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Starting seeds is one of my favorite times during the year. It means winter is finally coming to an end and the start of my favorite season – gardening season – is upon us. However, seed starting can be tricky for newbies. It can be tricky for me at times as well!
I’ve had many people tell me that they tried to start their seeds at home, but they always failed. There are several mistakes that people make all the time that can lead to failure. To increase your success rate, take a look at these common seed starting mistakes and avoid them!
6 Common Seed Starting Mistakes
- Starting Them at the Wrong Time: Every gardener needs to know their USDA Hardiness Zone and your average last frost date. Then, you need to know the best time to start each plant before that date. Every plant is different! Some need to start 10 to 12 weeks BEFORE your final frost date! The plants need to be old enough to transfer to their outdoor garden location.
If you start your seeds too early, they will too large for their pots or they might become root bound. Their growth could be stunted. Timing is crucial.
- Using the Incorrect Dirt: You can’t go outside and scoop out dirt from your garden. Seeds need special type of dirt because they are more prone to diseases and infections.
One of the most important factors is using a sterile soil. Otherwise, you risk passing a disease to your delicate seedlings. You also could bring insects in from outside. Who wants bugs in their home?
Don’t waste your time. Start your seeds in good potting soil! Your seeds need nutrients to start. You can buy high quality seed starting soil. For extra nutrients, add worm castings or compost.
- Failing to Keep The Correct Moisture Level: Dry soil won’t lead to healthy, sprouted seedlings. As your seeds are sprouting, you have to keep the soil moist at all times. If the soil dries out, you need to add moisture quickly.
At the same time, you don’t want to add too much water once your seeds are sprouted and under the grow light.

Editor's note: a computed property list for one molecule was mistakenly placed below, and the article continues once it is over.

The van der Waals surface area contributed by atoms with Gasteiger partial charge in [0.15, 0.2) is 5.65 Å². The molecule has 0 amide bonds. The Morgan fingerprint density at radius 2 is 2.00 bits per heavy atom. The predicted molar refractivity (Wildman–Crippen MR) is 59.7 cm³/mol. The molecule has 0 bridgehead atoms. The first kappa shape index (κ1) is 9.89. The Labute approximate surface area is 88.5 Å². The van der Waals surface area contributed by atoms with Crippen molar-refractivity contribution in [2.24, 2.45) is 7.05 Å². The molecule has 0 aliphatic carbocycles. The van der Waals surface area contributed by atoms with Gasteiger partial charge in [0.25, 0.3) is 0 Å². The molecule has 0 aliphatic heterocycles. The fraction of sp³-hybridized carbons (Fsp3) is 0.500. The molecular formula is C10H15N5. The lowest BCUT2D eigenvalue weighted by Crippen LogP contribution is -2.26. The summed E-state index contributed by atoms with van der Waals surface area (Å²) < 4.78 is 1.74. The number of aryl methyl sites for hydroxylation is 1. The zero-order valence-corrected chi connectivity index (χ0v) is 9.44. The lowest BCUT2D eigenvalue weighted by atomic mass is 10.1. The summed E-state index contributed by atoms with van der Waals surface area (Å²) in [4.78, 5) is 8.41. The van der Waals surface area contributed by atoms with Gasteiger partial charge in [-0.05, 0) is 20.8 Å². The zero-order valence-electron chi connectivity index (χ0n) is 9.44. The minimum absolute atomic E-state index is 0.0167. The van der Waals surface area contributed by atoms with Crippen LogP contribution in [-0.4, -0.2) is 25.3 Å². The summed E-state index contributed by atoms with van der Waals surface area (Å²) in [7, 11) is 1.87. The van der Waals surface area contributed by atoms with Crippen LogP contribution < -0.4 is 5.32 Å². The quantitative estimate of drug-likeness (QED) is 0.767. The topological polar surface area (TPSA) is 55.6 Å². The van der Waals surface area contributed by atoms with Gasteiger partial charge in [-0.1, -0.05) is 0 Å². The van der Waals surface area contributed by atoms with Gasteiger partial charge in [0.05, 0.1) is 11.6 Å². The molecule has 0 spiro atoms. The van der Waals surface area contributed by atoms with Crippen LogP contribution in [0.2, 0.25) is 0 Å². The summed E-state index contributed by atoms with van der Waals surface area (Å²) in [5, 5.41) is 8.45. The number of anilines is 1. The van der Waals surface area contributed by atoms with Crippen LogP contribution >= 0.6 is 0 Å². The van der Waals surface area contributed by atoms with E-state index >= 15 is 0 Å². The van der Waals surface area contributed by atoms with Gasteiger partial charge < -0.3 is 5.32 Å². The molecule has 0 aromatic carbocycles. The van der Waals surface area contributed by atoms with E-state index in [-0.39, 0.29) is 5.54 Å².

When you are germinating your seedlings, it is best to cover your pots with plastic. Doing so keeps the moisture and humidity levels higher, giving you a better chance of a high germination rate.
TIP: Don’t pour water over your seedlings. Instead, use a spray bottle to mist your plants. Doing so mimics natural rain and creates even moisture. You can also pour water directly onto the water around the seedlings rather than over top.
- Not Providing Enough Light: No matter what you think, you don’t have enough natural light in your house to correctly. Seedlings require a lot of light! You can purchase an artificial grow light or use a higher strength light bulb. Your lights should be kept close to your seedlings, ideally 2 to 3 inches, and gradually raised as your plants grow taller. You need to keep the lights on for 12 to 16 hours per day!
- Planting Too Deeply: Seeds are particular in how they want to be planted. Seed packets typically can give you all of the information you need, including how deep to plant in the soil. If the packet doesn’t tell you, you should be cautious and plant no deeper than two or three times as deep as the seeds are wide.
- Forgetting to Label: This mistake seems so simple, but most seedlings look very similar. Once you have raised seedlings for a few years, you might be able to tell them apart once they sprout. However, you won’t be able to tell the different pepper varieties apart. Labeling your seeds is important! One of the best methods is popsicle sticks. They are simple and readily available.
Everyone commits at least one of these mistakes when they first start seedlings. You might be making more than one! Fix your mistakes before you even start your seedlings this year.